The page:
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Data-driven modelling of daylight redirecting fenestration at variable directional resolution

Publication Type:



Department of Architecture, Izmir Institute of Technology, Volume Ph.D, Urla, Izmir, Turkey, p.161 (2019)



data-driven modelling, daylighting, daylight redirecting fenestration, daylight simulation, photon map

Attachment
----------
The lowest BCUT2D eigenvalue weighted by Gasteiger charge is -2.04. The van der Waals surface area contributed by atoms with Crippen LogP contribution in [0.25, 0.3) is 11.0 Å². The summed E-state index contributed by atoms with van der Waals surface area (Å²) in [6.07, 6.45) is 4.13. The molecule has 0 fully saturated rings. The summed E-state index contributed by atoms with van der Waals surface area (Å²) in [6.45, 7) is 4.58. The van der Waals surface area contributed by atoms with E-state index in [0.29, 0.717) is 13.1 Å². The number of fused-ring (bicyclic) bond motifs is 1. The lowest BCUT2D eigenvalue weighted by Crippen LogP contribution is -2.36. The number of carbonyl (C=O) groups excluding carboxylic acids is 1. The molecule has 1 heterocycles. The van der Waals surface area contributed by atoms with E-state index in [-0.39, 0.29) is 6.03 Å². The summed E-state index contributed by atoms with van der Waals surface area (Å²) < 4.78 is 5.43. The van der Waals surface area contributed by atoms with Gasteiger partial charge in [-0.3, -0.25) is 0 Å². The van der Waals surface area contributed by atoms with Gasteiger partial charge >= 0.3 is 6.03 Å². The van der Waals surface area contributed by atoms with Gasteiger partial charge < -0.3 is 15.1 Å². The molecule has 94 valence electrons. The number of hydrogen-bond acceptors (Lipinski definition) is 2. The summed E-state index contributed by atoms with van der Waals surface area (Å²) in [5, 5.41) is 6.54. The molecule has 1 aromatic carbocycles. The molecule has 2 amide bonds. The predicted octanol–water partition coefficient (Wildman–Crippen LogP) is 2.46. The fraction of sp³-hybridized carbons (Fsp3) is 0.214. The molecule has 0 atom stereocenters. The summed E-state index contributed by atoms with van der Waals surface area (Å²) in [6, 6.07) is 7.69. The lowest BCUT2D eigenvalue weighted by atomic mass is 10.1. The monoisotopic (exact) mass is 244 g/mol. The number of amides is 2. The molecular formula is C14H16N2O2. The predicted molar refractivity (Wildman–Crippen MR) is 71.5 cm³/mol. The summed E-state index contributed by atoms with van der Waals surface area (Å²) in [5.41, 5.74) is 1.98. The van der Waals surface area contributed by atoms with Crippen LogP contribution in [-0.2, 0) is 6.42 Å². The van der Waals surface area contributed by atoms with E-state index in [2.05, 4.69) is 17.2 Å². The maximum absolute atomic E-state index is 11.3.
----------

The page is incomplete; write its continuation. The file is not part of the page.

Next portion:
Daylight Redirecting Fenestration (DRF) aims at the optimal utilisation of daylight in buildings striving for high visual comfort standards. Daylight simulation allows to assess whether this objective is met in architectural context, and guides decisions in building design as well as the development of DRF. The daylight simulation suite Radiance allows to employ data-driven models of variable resolution to accurately replicate the irregular light scattering by DRF. In this context, this research provides methods to improve DRFs’ integration in daylight assessments. The thesis consolidates a series of publications that address particular problems in the generation and application of data-driven models, with a focus on accurate image synthesis for visual comfort assessments. First, the parametrisation of model generation from gonio-photometric measurements is tested. Second, a novel extension of the instrumentation allows to characterise and subsequently model retro-reflection by an innovative coating. Applied in DRF, the coating controls solar gains and glare, while maintaining a view to the outside. Third, to assemble accurate data-driven models of fenestration layers into descriptions of the entire DRF, an approach employing matrix calculations is adapted and tested. Finally, the Photon Map implementation in Radiance is modified for efficient image synthesis with data-driven models, and employed in a simplified but accurate approach to Climate-Based Daylight Modelling that demonstrates the potential of retro-reflection to efficiently control glare and maintain view with static DRF. The research contributes to the applicability of data-driven models, and confirms the potential of DRF to reconcile diverging daylight performance targets such as glare control and view.